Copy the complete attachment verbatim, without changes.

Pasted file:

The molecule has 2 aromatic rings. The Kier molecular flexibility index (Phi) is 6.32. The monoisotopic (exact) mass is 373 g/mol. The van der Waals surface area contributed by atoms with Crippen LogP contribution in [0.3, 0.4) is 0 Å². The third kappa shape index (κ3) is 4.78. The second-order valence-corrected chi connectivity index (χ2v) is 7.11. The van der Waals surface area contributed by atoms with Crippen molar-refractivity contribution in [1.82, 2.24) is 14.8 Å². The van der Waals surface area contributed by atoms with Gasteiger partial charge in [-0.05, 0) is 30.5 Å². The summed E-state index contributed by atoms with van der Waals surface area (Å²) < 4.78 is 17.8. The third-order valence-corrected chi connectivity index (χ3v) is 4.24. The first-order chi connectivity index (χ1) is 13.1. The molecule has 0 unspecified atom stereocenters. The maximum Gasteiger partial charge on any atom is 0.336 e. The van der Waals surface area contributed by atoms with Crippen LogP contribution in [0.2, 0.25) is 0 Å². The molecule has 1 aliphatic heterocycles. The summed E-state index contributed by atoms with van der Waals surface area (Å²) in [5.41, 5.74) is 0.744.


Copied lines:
The molecule has 2 aromatic rings. The Kier molecular flexibility index (Phi) is 6.32. The monoisotopic (exact) mass is 373 g/mol. The van der Waals surface area contributed by atoms with Crippen LogP contribution in [0.3, 0.4) is 0 Å². The third kappa shape index (κ3) is 4.78. The second-order valence-corrected chi connectivity index (χ2v) is 7.11. The van der Waals surface area contributed by atoms with Crippen molar-refractivity contribution in [1.82, 2.24) is 14.8 Å². The van der Waals surface area contributed by atoms with Gasteiger partial charge in [-0.05, 0) is 30.5 Å². The summed E-state index contributed by atoms with van der Waals surface area (Å²) < 4.78 is 17.8. The third-order valence-corrected chi connectivity index (χ3v) is 4.24. The first-order chi connectivity index (χ1) is 13.1. The molecule has 0 unspecified atom stereocenters. The maximum Gasteiger partial charge on any atom is 0.336 e. The van der Waals surface area contributed by atoms with Crippen LogP contribution in [0.2, 0.25) is 0 Å². The molecule has 1 aliphatic heterocycles. The summed E-state index contributed by atoms with van der Waals surface area (Å²) in [5.41, 5.74) is 0.744.